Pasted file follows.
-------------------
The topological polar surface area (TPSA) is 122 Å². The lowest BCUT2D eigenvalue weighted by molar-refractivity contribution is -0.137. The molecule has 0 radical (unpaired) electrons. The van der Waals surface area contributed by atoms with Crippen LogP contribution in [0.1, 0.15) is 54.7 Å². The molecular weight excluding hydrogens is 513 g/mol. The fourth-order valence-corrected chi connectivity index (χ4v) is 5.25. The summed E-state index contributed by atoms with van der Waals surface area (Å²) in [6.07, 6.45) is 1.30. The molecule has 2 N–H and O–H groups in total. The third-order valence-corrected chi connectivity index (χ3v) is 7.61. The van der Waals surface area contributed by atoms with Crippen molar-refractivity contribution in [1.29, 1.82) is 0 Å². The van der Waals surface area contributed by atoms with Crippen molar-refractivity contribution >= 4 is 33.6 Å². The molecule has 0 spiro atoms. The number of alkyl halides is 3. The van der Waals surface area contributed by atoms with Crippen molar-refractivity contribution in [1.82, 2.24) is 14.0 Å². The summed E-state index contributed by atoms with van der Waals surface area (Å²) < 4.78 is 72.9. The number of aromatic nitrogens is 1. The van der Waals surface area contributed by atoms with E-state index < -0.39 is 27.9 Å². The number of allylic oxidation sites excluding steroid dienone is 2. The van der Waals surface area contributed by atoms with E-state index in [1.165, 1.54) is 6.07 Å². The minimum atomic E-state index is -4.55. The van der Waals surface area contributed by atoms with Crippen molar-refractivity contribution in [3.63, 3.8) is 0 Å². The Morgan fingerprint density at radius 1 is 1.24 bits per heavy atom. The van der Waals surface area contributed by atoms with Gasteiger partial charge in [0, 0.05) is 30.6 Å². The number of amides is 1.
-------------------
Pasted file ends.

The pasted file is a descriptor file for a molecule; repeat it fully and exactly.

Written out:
The topological polar surface area (TPSA) is 122 Å². The lowest BCUT2D eigenvalue weighted by molar-refractivity contribution is -0.137. The molecule has 0 radical (unpaired) electrons. The van der Waals surface area contributed by atoms with Crippen LogP contribution in [0.1, 0.15) is 54.7 Å². The molecular weight excluding hydrogens is 513 g/mol. The fourth-order valence-corrected chi connectivity index (χ4v) is 5.25. The summed E-state index contributed by atoms with van der Waals surface area (Å²) in [6.07, 6.45) is 1.30. The molecule has 2 N–H and O–H groups in total. The third-order valence-corrected chi connectivity index (χ3v) is 7.61. The van der Waals surface area contributed by atoms with Crippen molar-refractivity contribution in [1.29, 1.82) is 0 Å². The van der Waals surface area contributed by atoms with Crippen molar-refractivity contribution >= 4 is 33.6 Å². The molecule has 0 spiro atoms. The number of alkyl halides is 3. The van der Waals surface area contributed by atoms with Crippen molar-refractivity contribution in [1.82, 2.24) is 14.0 Å². The summed E-state index contributed by atoms with van der Waals surface area (Å²) < 4.78 is 72.9. The number of aromatic nitrogens is 1. The van der Waals surface area contributed by atoms with E-state index < -0.39 is 27.9 Å². The number of allylic oxidation sites excluding steroid dienone is 2. The van der Waals surface area contributed by atoms with E-state index in [1.165, 1.54) is 6.07 Å². The minimum atomic E-state index is -4.55. The van der Waals surface area contributed by atoms with Crippen molar-refractivity contribution in [3.63, 3.8) is 0 Å². The Morgan fingerprint density at radius 1 is 1.24 bits per heavy atom. The van der Waals surface area contributed by atoms with Gasteiger partial charge in [0, 0.05) is 30.6 Å². The number of amides is 1.